After meeting many new members during the day I was surprised by the diverse careers each of them had. There was Anthony, who had begun pin collecting following his previous career as a sports journalist, and was very much an avid collector having over 10,000 pins! Then there was Anthony R, a torchbearer for this year's London 2012 Olympics, who had been given a pin for volunteering back in the Commonwealth Games in Manchester 2002. Of course Mohan took a shine to the pins at the Sydney 2000 Games, and Mark Kass, one of our blog writers, an entrepreneur and director of a small East London business support agency, who had attended a pin meeting and caught the bug for it. It's remarkable to see the different paths in life that people follow, and nonetheless they all lead to the craze that is pin collecting. Whether it was IT, logistics, or retired, somehow this unusual love had brought together the most diverse collection of people, bringing out the best in human nature.
One of my particular highlights of the day was meeting Cherry from Honav as we have a new partnership with the company, it was nice to talk to her about the promotion of our "My Favourite Pin Story" competition, and we had a chance to see the Honav retail pins which are being released soon. To learn about the manufacturing element to the pin collecting process was another side to the story I had overlooked. She was genuinely impressed by our insidethegames puzzle pin, and with this I felt a thoroughly rewarding feeling because so much work had gone into designing and producing our pins!
In amongst the twinkling silver and golden pins was a small film crew recording the day's events. Photographing and interviewing Paul and fellow members about what it is that they love about pins. Although Dale and I first cringed at the thought of being filmed for television, we soon realised that it would actually be a great documentary to be involved in. Their aim was to highlight the multitude of different and exciting elements that go hand in hand with the Olympic Games. I think something that is special about pin collecting this year is that the passion is perhaps driven by the fact the country is hosting the Olympic Games, which brings home the Olympic flame, and with it even greater meaning to every pin they collect.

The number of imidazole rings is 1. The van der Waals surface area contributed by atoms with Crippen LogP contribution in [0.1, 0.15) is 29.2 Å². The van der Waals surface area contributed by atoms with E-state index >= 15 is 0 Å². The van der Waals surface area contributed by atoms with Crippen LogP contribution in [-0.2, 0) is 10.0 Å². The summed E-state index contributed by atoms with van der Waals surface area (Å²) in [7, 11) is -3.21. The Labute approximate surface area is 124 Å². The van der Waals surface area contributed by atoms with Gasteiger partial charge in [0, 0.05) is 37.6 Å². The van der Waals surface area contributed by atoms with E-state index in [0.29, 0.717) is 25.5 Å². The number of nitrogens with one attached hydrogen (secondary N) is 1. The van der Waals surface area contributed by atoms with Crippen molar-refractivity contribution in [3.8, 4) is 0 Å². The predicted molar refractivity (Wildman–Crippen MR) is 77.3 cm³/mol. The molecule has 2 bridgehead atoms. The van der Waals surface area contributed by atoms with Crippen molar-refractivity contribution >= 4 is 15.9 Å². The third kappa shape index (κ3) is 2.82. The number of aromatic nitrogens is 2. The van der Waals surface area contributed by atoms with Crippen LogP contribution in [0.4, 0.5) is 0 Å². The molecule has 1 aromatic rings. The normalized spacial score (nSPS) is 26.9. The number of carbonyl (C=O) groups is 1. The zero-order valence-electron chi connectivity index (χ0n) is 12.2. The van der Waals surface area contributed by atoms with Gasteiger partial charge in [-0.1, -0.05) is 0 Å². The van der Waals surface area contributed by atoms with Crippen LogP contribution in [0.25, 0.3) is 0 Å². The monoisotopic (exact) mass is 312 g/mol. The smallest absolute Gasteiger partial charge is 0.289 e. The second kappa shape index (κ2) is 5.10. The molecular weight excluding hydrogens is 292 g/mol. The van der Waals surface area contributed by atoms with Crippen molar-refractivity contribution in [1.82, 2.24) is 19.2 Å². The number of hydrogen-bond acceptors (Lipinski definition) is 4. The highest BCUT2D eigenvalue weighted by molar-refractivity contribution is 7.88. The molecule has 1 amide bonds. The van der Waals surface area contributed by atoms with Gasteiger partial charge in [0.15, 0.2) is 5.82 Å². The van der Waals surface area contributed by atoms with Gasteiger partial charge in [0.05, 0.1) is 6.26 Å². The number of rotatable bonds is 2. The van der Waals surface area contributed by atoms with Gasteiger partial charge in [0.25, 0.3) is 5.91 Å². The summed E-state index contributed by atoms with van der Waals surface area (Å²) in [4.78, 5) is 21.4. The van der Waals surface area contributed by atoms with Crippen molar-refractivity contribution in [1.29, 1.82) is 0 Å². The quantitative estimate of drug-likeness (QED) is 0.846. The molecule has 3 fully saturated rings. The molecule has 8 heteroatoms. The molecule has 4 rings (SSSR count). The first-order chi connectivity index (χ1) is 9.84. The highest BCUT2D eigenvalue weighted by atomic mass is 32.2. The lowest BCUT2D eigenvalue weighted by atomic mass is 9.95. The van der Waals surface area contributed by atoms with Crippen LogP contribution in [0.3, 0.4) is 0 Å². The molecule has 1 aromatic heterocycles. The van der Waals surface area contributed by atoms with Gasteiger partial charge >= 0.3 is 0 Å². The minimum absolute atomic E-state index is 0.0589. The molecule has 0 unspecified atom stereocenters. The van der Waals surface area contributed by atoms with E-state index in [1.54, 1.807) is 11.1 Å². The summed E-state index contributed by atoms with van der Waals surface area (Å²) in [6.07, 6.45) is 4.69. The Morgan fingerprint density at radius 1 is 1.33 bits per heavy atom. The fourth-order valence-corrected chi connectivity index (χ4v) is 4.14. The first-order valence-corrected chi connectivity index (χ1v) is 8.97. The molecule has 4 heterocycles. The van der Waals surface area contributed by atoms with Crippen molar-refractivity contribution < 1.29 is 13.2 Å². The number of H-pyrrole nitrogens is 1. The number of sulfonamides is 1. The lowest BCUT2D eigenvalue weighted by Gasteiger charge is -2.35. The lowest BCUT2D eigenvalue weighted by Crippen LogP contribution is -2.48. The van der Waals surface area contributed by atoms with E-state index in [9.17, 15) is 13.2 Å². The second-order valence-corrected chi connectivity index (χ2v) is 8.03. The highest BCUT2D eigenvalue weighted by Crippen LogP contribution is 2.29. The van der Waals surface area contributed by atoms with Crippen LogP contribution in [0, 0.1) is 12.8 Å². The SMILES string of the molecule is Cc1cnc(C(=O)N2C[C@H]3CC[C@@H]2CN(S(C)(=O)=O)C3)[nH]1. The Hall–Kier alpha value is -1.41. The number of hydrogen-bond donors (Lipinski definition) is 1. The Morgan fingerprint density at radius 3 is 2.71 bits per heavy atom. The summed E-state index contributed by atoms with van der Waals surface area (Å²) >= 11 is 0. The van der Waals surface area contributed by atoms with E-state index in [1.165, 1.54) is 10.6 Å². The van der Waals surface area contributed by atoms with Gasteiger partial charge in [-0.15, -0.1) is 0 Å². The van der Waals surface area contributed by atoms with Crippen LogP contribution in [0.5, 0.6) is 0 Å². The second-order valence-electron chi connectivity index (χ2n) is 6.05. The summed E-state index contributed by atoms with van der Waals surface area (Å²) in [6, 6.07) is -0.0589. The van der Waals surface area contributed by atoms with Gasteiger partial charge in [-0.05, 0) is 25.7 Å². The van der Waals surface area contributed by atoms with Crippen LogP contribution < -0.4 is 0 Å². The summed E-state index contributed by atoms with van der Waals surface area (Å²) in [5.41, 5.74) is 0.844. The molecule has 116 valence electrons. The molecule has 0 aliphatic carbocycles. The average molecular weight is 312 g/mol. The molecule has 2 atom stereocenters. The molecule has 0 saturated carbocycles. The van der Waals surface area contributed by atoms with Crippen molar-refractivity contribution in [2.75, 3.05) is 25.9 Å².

A great pin, one which was unveiled like a schoolboy in the playground holding a rare Merlin Premier League football sticker, was just a tiny, gold, torch-bearing pin that David Beckham was seen wearing as he brought the torch home from Athens a day earlier. Although my first impression was wow that's a small pin, the rarity surrounding this pin was evident. Along with this, something that made me realise the hype of rare pins was the fact I had only just the day before published a story about the Coca-Cola Olympic Torch Relay pins being released, and then there they were at the event ready for trading!
I chose my favourite pin, one from the LOCOG 2012 collection – a beefeater. I won't lie, I chose this pin from the many which were on display on the day because I thought the beefeater was really cute, and for no other reason. I was later told that this pin was manufactured in America and not very often seen in the UK – I'm a pinhead and I don't even know it – Vic should be proud. Liking all things sentimental, I'm very excited by the thought that in many years to come I will pull this pin out of my memory box at home and it will take me back to this day, an event that was so different to me and different to anything I have been to before. I think this is what is so unique and endearing about pin collecting, and I would not have realised unless attending this pin meeting.
I entered as a novice and left a heart warmed pinhead, a thoroughly enjoyable day.
To find out more about pin collecting visit insidegamescollecting by clicking here.
Or you can join our dedicated collecting facebook page by clicking here.
To enter "My Favourite Pin Story" click here.
Lauren Mattera is a reporter for insidethegames
Honav is the official manufacturer of pins for London 2012